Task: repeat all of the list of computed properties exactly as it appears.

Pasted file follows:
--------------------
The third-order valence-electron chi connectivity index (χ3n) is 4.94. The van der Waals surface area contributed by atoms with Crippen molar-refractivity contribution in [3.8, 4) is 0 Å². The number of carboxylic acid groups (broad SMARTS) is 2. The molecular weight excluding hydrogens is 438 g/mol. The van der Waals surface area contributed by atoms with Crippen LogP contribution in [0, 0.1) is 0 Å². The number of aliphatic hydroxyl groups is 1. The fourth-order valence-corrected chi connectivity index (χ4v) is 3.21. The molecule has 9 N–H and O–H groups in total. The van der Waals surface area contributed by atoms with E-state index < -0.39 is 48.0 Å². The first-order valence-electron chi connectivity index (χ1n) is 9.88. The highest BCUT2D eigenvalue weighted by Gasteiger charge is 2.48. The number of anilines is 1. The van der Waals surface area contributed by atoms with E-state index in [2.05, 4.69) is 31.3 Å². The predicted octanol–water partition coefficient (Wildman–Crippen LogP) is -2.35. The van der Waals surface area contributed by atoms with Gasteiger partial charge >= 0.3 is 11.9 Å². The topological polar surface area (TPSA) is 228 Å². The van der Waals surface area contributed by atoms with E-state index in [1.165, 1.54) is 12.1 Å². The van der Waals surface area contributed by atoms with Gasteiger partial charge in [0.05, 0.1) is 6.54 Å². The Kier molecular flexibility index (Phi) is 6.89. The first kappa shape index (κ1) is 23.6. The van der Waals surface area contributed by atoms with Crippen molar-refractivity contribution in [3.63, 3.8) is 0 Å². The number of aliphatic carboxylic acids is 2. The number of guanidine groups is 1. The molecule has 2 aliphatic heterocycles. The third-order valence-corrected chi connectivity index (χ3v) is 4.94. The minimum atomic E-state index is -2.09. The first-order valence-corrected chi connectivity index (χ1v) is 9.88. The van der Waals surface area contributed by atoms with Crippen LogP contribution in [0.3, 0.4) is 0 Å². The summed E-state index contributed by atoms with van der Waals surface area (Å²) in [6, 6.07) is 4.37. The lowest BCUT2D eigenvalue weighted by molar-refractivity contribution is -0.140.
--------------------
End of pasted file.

The third-order valence-electron chi connectivity index (χ3n) is 4.94. The van der Waals surface area contributed by atoms with Crippen molar-refractivity contribution in [3.8, 4) is 0 Å². The number of carboxylic acid groups (broad SMARTS) is 2. The molecular weight excluding hydrogens is 438 g/mol. The van der Waals surface area contributed by atoms with Crippen LogP contribution in [0, 0.1) is 0 Å². The number of aliphatic hydroxyl groups is 1. The fourth-order valence-corrected chi connectivity index (χ4v) is 3.21. The molecule has 9 N–H and O–H groups in total. The van der Waals surface area contributed by atoms with E-state index < -0.39 is 48.0 Å². The first-order valence-electron chi connectivity index (χ1n) is 9.88. The highest BCUT2D eigenvalue weighted by Gasteiger charge is 2.48. The number of anilines is 1. The van der Waals surface area contributed by atoms with E-state index in [2.05, 4.69) is 31.3 Å². The predicted octanol–water partition coefficient (Wildman–Crippen LogP) is -2.35. The van der Waals surface area contributed by atoms with Gasteiger partial charge >= 0.3 is 11.9 Å². The topological polar surface area (TPSA) is 228 Å². The van der Waals surface area contributed by atoms with E-state index in [1.165, 1.54) is 12.1 Å². The van der Waals surface area contributed by atoms with Gasteiger partial charge in [0.05, 0.1) is 6.54 Å². The Kier molecular flexibility index (Phi) is 6.89. The first kappa shape index (κ1) is 23.6. The van der Waals surface area contributed by atoms with Crippen molar-refractivity contribution in [3.63, 3.8) is 0 Å². The number of aliphatic carboxylic acids is 2. The number of guanidine groups is 1. The molecule has 2 aliphatic heterocycles. The third-order valence-corrected chi connectivity index (χ3v) is 4.94. The minimum atomic E-state index is -2.09. The first-order valence-corrected chi connectivity index (χ1v) is 9.88. The van der Waals surface area contributed by atoms with Crippen LogP contribution in [0.3, 0.4) is 0 Å². The summed E-state index contributed by atoms with van der Waals surface area (Å²) in [6, 6.07) is 4.37. The lowest BCUT2D eigenvalue weighted by molar-refractivity contribution is -0.140.